HOMER CITY, Pa. (AP) - Three years ago, the operators of one of the nation's dirtiest coal-fired power plants warned of "immediate and devastating" consequences from the Obama administration's push to clean up pollution from coal.
HOMER CITY, Pa. (AP) — Three years ago, the operators of one of the nation's dirtiest coal-fired power plants warned of "immediate and devastating" consequences from the Obama administration's push to clean up pollution from coal.
Faced with cutting sulfur dioxide pollution blowing into downwind states by 80 percent in less than a year, lawyers for EME Homer City Generation L.P. sued the Environmental Protection Agency to block the rule, saying it would cause it grave harm and bring a painful spike in electricity bills.
None of those dire predictions came to pass.
Instead, the massive western Pennsylvania power plant is expected in a few years to turn from one of the worst polluters in the country to a model for how coal-fired power plants can slash pollution.
The story of the Homer City plant reflects the precarious position of older coal-fired plants these days, squeezed between cheap and plentiful natural gas and a string of environmental rules the Obama administration has targeted at coal, which supplies about half the nation's electricity. The latest regulation, the first proposal to curb earth-warming carbon dioxide from power plants, is due next week. It will pose yet another challenge to coal-fired power plants. Dozens of coal-fueled units have already announced they would close in the face of new rules.
But Homer City also shows how political and economic rhetoric sometimes doesn't match reality. Despite claims by Republicans and industry critics that the Obama administration's regulations will shut down coal-fired power plants, Homer City survived — partly because it bought itself time by tying up the regulation in courts. Even environmental groups that applaud each coal plant closing and protested Homer City's pollution, now say the facility is setting a benchmark for air pollution control that other coal plants should follow, even if it took decades.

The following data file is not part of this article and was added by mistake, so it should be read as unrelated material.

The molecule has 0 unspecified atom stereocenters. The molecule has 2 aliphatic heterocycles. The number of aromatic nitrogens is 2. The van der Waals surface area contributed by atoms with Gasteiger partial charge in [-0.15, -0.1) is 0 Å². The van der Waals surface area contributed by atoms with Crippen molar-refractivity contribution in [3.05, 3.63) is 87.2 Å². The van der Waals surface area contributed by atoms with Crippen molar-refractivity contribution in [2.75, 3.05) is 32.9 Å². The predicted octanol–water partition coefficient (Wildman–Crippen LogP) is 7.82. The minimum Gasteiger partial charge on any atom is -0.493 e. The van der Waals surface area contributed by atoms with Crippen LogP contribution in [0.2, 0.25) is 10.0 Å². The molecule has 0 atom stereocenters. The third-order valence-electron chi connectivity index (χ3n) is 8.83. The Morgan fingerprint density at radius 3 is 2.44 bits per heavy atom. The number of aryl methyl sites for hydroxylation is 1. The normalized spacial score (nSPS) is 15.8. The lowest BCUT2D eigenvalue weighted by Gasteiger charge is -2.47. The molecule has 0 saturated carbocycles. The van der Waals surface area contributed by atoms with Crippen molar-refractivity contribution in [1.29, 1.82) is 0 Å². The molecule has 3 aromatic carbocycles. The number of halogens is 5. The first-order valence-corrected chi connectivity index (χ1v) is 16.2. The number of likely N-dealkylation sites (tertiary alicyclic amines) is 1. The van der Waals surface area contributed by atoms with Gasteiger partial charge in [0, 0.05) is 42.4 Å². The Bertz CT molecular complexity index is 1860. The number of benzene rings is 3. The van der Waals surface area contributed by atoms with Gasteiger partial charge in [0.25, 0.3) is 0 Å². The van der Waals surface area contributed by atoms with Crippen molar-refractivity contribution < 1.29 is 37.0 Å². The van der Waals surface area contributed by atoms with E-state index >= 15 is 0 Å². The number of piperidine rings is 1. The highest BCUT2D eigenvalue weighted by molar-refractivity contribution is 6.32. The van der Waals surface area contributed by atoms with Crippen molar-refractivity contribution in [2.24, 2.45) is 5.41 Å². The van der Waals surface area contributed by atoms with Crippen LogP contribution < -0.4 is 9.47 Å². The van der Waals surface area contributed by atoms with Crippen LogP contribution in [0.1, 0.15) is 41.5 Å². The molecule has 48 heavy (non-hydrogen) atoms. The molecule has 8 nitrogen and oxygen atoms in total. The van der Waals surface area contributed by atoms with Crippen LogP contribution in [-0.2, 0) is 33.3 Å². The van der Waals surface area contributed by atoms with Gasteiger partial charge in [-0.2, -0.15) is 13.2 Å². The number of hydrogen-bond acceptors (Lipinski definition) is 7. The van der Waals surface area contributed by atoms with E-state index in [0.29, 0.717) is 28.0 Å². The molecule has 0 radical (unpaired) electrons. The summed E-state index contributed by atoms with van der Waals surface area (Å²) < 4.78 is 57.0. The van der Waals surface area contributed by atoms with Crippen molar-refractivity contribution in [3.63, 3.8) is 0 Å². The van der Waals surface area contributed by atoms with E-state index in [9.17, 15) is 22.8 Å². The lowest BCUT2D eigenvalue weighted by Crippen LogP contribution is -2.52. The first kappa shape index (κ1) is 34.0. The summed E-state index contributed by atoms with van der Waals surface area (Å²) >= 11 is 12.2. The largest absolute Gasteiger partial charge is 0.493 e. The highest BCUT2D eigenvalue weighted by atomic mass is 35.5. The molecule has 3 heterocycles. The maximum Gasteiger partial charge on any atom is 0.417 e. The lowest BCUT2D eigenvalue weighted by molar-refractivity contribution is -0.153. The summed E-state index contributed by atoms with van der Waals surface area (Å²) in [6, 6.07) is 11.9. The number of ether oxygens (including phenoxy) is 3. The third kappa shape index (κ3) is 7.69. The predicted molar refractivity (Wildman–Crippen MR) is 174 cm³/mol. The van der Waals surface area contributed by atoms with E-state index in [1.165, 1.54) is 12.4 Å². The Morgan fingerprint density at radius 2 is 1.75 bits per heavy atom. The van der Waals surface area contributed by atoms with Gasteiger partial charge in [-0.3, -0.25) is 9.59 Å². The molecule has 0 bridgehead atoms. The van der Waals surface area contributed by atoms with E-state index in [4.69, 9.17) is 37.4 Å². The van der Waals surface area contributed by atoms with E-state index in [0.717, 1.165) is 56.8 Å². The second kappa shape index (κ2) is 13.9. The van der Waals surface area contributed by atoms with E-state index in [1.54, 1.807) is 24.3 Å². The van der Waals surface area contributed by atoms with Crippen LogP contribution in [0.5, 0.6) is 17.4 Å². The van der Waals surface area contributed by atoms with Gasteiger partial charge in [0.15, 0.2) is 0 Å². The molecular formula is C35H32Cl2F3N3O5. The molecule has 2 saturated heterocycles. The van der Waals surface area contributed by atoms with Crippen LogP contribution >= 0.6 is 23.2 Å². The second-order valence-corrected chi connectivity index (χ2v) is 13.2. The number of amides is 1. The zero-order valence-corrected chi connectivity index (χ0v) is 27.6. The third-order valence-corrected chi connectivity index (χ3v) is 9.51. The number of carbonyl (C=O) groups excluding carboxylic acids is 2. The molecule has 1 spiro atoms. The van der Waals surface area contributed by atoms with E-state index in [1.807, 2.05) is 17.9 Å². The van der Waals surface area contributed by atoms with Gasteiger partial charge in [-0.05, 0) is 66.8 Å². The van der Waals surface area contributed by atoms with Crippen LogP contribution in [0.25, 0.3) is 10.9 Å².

"If there is a war on coal, that plant won," said Eric Schaeffer, the executive director of the Environmental Integrity Project and a former enforcement official at EPA.
The owners of the massive western Pennsylvania power plant — which releases more sulfur dioxide than any other power plant in the U.S. — have committed to install $750 million worth of pollution control equipment by 2016 that will make deeper cuts in sulfur than the rule it once opposed.
Last month, the Supreme Court upheld the EPA's rule in the case initiated by Homer City Generating Station.
GE Energy Financial Services, the plant's majority owner, now says it can do it — and without electricity bills increasing for the two million households it provides with power.
"We believe in the plant's long-term value, and that installing equipment will enable it to comply with environmental regulations," said Andy Katell, a spokesman for GE, which has been the plant's primary owner since 2001 and did not participate in the litigation. The operator of the facility, Edison Mission Energy, couldn't raise the money to pay for the pollution controls and filed for bankruptcy before the case made it to the Supreme Court. Numerous states, environmental groups and other companies operating power plant joined the litigation keeping it alive.
Not all have fared so well. The parent company of Luminant, another challenger to the EPA rule and Texas' largest power generator, filed for bankruptcy in April after it was faced with more stringent environmental regulations and cheap natural gas prices that made it difficult to pay down its debt.